Meet You at the Pub

Like its British counterparts, King Eider's in Damariscotta is the hub of the community.

In Britain, the local pub is a no- fuss, come-as-you-are institution where seeing familiar faces is as important as the food and drink. Usually located in charming old buildings and sporting cheeky names like the Mucky Duck and the Nag’s Head, British pubs are egalitarian watering holes where CEOs and construction workers lift their pints side by side. In rural Britain, they are often the center of small-town life.

King Eider’s Pub in Damariscotta has much in common with its relatives across the pond. For starters, there’s the central location: a tall, narrow, 1840s brick building just off Main Street in this midcoast river town, tucked in next to Maine’s original Reny’s department store. “We’re on the 50- yard line of Damariscotta,” says co-owner Todd Maurer. “I like to say it’s the corner of duck and Reny.” On a midsummer day, tables on the newly expanded patio in front of the pub and all three floors inside are full with a chatty mix of locals and visitors. The first floor is the bar, an appropriately dark, snug space with rows of ceramic beer mugs hanging from the ceiling and an impressive array of bourbons and single-malt scotches—Maurer estimates 150 in total. A few steps up is the tiny oyster bar, brightened by skylights in the steeply pitched roof, and on the third level is the cozy dining room, its walls painted a rich plum.

King Eider’s opened in 1996; Maurer and his wife, Sarah, bought the pub in 2003 together with Sarah’s sister and brother-in- law, Cynthia and Jed Weiss. A third sister, Melissa Organ, joined them eight years ago. The group also owns Stone Cove Catering and 1812 Farm, an events location down the road in Bristol. At King Eider’s, Todd Maurer handles the culinary side of the operation, while Jed Weiss is the front man; he’s “the welcoming factor of this pub,” says Maurer. Talking with the brothers-in-law, it is clear that they share a commitment to service at their restaurant and in the community. Their mission has been recognized by the Maine Restaurant Association, which named them Restaurateurs of the Year in April. “The service has to be at a level to allow for escapism; you walk through our door, you forget your problems,” says Maurer. Servers are not only knowledgeable but also exceptionally friendly and attentive, refilling water and iced tea glasses promptly and replacing napkins blown off outdoor tables by the breeze off the nearby river—small gestures that make a big difference, even in a casual restaurant. In the kitchen, it’s a group effort, with no traditional chef hierarchy. “I’ve got a team that can cook, but they can also taste, and that is unbelievably import- ant,” says Maurer.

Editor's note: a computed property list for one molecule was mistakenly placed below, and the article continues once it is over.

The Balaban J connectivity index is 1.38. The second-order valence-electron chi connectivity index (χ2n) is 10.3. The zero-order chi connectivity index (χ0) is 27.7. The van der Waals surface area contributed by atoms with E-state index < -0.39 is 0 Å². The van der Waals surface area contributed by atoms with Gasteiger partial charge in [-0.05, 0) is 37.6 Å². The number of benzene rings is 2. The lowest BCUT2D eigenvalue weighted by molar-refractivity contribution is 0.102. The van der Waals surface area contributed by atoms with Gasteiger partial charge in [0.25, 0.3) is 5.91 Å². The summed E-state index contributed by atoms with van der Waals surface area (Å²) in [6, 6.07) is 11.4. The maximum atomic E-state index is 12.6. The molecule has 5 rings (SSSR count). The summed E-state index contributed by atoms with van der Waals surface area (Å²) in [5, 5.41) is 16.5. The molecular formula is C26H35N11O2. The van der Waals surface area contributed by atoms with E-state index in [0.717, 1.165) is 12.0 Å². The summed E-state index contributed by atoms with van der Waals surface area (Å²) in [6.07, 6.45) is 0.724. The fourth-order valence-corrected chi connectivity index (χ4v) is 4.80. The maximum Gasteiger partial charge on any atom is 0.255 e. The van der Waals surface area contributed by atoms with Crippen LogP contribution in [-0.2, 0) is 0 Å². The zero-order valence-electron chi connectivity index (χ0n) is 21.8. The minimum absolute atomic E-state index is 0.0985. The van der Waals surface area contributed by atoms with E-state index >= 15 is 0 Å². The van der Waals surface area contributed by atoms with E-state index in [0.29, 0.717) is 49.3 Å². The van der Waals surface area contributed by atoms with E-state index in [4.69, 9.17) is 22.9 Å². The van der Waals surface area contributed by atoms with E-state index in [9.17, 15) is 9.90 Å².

King Eider’s menu includes standard pub food such as burgers and chicken wings but also offers more sophisticated fare, with steaks and plenty of local seafood in the mix. Damariscotta River oysters are a natural favorite—on the half shell, skillet roasted, or Rockefeller style. “We go through 35,000 of them a year,” says Maurer. Crab cakes are another popular dish. While I love the traditional lump crab version, King Eider’s are equally spe- cial, prepared with delicate, sweet Maine crabmeat and needing no adornment other than a squeeze of lemon. Cheese fans like me could make a meal of the honey-baked brie—not baked in pastry but served warm and melty in a crock with toasted bread and fruit. Come to think of it, I’d add their “rocket” salad to that meal. Recreated after a version the Maurers once tasted in the British Virgin Islands, the salad features peppery local greens, local goat cheese, and walnuts, lightly dressed with a sprightly lemon-basil-mint vinaigrette.